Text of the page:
I would argue that our mindset should always be that we want to move people one step closer to the imitation of Christ. For some, that means getting them to accept that truth exists and can be found; that may seem like an obvious point, but for many in our world today, that’s a foreign concept. For others, their step closer is coming to see that religion is not a malignant force in our society.

For others, that necessary step will be understanding the personal nature of the gospel; many more will need to grasp the communal nature of the gospel. For some, it will be about how to live as believers.

That’s part of what we’re listening for as well. We want to know where people are and how to help them move one step closer… followed by another step and another. Along the way, we hope to take another step ourselves.

As you think about speaking about Jesus to the people around you, recognize that yours is a simple sharing of what you’ve experienced and come to believe. Don’t worry about being prepared to answer every question nor to present a full-blown theological system. Your task is to tell your family and neighbors what the Lord has done for you.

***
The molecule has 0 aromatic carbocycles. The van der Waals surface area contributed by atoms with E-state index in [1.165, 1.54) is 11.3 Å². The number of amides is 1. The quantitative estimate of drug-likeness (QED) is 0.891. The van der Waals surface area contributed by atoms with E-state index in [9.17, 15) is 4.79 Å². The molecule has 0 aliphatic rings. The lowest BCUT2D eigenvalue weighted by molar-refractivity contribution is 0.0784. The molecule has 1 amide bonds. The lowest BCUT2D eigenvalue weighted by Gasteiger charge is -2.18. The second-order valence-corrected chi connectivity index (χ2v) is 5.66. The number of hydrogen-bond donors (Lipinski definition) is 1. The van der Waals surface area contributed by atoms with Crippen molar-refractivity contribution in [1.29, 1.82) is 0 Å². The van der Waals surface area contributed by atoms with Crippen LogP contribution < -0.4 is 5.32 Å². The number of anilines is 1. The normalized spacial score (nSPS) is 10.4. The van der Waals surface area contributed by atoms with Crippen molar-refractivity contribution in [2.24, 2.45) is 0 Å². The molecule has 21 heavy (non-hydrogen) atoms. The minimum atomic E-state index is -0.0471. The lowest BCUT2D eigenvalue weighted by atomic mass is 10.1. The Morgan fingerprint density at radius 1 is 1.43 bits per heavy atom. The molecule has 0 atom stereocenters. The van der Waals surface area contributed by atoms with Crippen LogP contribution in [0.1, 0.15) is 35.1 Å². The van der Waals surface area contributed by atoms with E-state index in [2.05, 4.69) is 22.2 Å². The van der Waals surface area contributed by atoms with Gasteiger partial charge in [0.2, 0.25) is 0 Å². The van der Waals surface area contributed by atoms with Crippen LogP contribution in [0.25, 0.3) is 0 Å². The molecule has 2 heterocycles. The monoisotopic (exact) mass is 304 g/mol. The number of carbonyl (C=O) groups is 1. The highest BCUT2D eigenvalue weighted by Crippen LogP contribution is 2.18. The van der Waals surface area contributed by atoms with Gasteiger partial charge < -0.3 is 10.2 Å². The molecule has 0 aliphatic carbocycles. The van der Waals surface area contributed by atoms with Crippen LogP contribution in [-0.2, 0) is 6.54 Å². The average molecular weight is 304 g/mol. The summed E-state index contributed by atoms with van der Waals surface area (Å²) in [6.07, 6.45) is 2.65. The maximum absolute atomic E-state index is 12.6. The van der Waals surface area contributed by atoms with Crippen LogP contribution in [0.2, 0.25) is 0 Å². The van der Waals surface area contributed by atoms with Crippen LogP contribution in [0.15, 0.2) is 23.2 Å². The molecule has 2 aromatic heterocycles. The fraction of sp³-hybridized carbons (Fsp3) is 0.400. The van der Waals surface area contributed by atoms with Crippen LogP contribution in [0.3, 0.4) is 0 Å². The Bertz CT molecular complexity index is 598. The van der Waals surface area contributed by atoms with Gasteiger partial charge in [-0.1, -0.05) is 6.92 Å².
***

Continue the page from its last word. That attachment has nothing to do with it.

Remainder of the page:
After all the talk, it’s time to listen

Late afternoon yesterday, when I felt that most people had already voted, I posted the following on Facebook:

I’d like to tweak that thought a bit. I don’t think today is a day for talking. I think today is the day we listen. Based on what we hear, we hope to share some things… later.

I’d like to encourage you to listen today to the people around you. Not the talking heads on TV, but your friends, neighbors, coworkers, and others around you.

Listen to them. They’ll probably be talking about the elections. Are they happy? Listen as to why. Ask them why. Are they upset? Listen as to why. Ask them why.

You may hear general comments about how ugly the campaign was or how wrong the pollsters were. You may statements about truth, about ethics, about justice. You may hear comments about race, about gender, about religious freedom.

Do they want to make America great? Ask them what greatness is. Do they want to return to former values? Ask what those values are.

What you’re listening for are opportunities to speak truth, God’s truth. You’re looking for what is important to that person, what gives them hope, what scares them. All of this will give you an idea about the sorts of things that you can share to them.

You’ve shared your political ideas. Now put that same energy and conviction into sharing your faith. Begin by listening. If you listen today, you’ll know what to talk about tomorrow.